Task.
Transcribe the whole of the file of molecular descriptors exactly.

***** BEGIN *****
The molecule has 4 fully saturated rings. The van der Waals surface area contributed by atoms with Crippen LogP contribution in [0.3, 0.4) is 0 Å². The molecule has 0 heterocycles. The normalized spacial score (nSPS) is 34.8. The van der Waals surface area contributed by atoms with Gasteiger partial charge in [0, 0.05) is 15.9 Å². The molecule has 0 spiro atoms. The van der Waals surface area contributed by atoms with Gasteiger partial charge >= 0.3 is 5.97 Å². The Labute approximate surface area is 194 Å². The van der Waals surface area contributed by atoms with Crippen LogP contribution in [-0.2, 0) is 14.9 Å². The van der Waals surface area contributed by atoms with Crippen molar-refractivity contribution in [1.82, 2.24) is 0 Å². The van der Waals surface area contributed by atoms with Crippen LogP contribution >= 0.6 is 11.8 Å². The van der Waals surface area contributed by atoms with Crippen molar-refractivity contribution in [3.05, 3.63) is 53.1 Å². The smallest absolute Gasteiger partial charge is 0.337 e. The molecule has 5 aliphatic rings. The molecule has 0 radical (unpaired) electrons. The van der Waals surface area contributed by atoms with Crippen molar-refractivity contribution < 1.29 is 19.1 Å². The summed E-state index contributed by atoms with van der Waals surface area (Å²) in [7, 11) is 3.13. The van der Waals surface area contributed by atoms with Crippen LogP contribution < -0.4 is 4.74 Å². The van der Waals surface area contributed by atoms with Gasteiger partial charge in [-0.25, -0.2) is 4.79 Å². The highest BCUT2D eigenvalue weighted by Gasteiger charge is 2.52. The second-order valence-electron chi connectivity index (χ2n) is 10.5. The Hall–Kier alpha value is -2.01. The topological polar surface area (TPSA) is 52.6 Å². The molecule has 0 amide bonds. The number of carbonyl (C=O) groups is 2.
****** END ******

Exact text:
The molecule has 4 fully saturated rings. The van der Waals surface area contributed by atoms with Crippen LogP contribution in [0.3, 0.4) is 0 Å². The molecule has 0 heterocycles. The normalized spacial score (nSPS) is 34.8. The van der Waals surface area contributed by atoms with Gasteiger partial charge in [0, 0.05) is 15.9 Å². The molecule has 0 spiro atoms. The van der Waals surface area contributed by atoms with Gasteiger partial charge >= 0.3 is 5.97 Å². The Labute approximate surface area is 194 Å². The van der Waals surface area contributed by atoms with Crippen LogP contribution in [-0.2, 0) is 14.9 Å². The van der Waals surface area contributed by atoms with Crippen molar-refractivity contribution in [1.82, 2.24) is 0 Å². The van der Waals surface area contributed by atoms with Crippen LogP contribution >= 0.6 is 11.8 Å². The van der Waals surface area contributed by atoms with Crippen molar-refractivity contribution in [3.05, 3.63) is 53.1 Å². The smallest absolute Gasteiger partial charge is 0.337 e. The molecule has 5 aliphatic rings. The molecule has 0 radical (unpaired) electrons. The van der Waals surface area contributed by atoms with Crippen molar-refractivity contribution < 1.29 is 19.1 Å². The summed E-state index contributed by atoms with van der Waals surface area (Å²) in [7, 11) is 3.13. The van der Waals surface area contributed by atoms with Crippen LogP contribution < -0.4 is 4.74 Å². The van der Waals surface area contributed by atoms with Gasteiger partial charge in [-0.25, -0.2) is 4.79 Å². The highest BCUT2D eigenvalue weighted by Gasteiger charge is 2.52. The second-order valence-electron chi connectivity index (χ2n) is 10.5. The Hall–Kier alpha value is -2.01. The topological polar surface area (TPSA) is 52.6 Å². The molecule has 0 amide bonds. The number of carbonyl (C=O) groups is 2.